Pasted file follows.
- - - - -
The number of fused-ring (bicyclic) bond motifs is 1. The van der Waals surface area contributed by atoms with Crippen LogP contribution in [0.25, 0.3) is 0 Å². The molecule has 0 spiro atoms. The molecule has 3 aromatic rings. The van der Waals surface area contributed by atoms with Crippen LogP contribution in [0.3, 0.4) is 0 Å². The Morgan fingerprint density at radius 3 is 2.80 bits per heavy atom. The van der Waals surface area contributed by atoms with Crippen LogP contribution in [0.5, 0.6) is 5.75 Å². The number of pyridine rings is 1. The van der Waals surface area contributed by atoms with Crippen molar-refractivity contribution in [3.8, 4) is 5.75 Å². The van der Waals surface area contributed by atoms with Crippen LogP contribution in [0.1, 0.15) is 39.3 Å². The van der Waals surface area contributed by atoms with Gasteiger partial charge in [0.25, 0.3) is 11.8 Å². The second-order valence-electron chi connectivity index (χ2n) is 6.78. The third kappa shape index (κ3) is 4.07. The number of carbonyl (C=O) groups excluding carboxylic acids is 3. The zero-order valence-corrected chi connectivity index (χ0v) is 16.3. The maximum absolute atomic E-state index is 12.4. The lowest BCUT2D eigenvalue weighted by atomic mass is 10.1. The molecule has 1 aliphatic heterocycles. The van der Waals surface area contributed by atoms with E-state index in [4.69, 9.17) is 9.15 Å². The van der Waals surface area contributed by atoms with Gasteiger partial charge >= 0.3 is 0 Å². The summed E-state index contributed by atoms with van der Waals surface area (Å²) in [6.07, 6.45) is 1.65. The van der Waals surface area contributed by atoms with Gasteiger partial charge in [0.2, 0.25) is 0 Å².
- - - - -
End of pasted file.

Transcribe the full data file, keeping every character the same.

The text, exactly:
The number of fused-ring (bicyclic) bond motifs is 1. The van der Waals surface area contributed by atoms with Crippen LogP contribution in [0.25, 0.3) is 0 Å². The molecule has 0 spiro atoms. The molecule has 3 aromatic rings. The van der Waals surface area contributed by atoms with Crippen LogP contribution in [0.3, 0.4) is 0 Å². The Morgan fingerprint density at radius 3 is 2.80 bits per heavy atom. The van der Waals surface area contributed by atoms with Crippen LogP contribution in [0.5, 0.6) is 5.75 Å². The number of pyridine rings is 1. The van der Waals surface area contributed by atoms with Crippen molar-refractivity contribution in [3.8, 4) is 5.75 Å². The van der Waals surface area contributed by atoms with Crippen LogP contribution in [0.1, 0.15) is 39.3 Å². The van der Waals surface area contributed by atoms with Gasteiger partial charge in [0.25, 0.3) is 11.8 Å². The second-order valence-electron chi connectivity index (χ2n) is 6.78. The third kappa shape index (κ3) is 4.07. The number of carbonyl (C=O) groups excluding carboxylic acids is 3. The zero-order valence-corrected chi connectivity index (χ0v) is 16.3. The maximum absolute atomic E-state index is 12.4. The lowest BCUT2D eigenvalue weighted by atomic mass is 10.1. The molecule has 1 aliphatic heterocycles. The van der Waals surface area contributed by atoms with E-state index in [4.69, 9.17) is 9.15 Å². The van der Waals surface area contributed by atoms with Gasteiger partial charge >= 0.3 is 0 Å². The summed E-state index contributed by atoms with van der Waals surface area (Å²) in [6.07, 6.45) is 1.65. The van der Waals surface area contributed by atoms with Gasteiger partial charge in [0.2, 0.25) is 0 Å².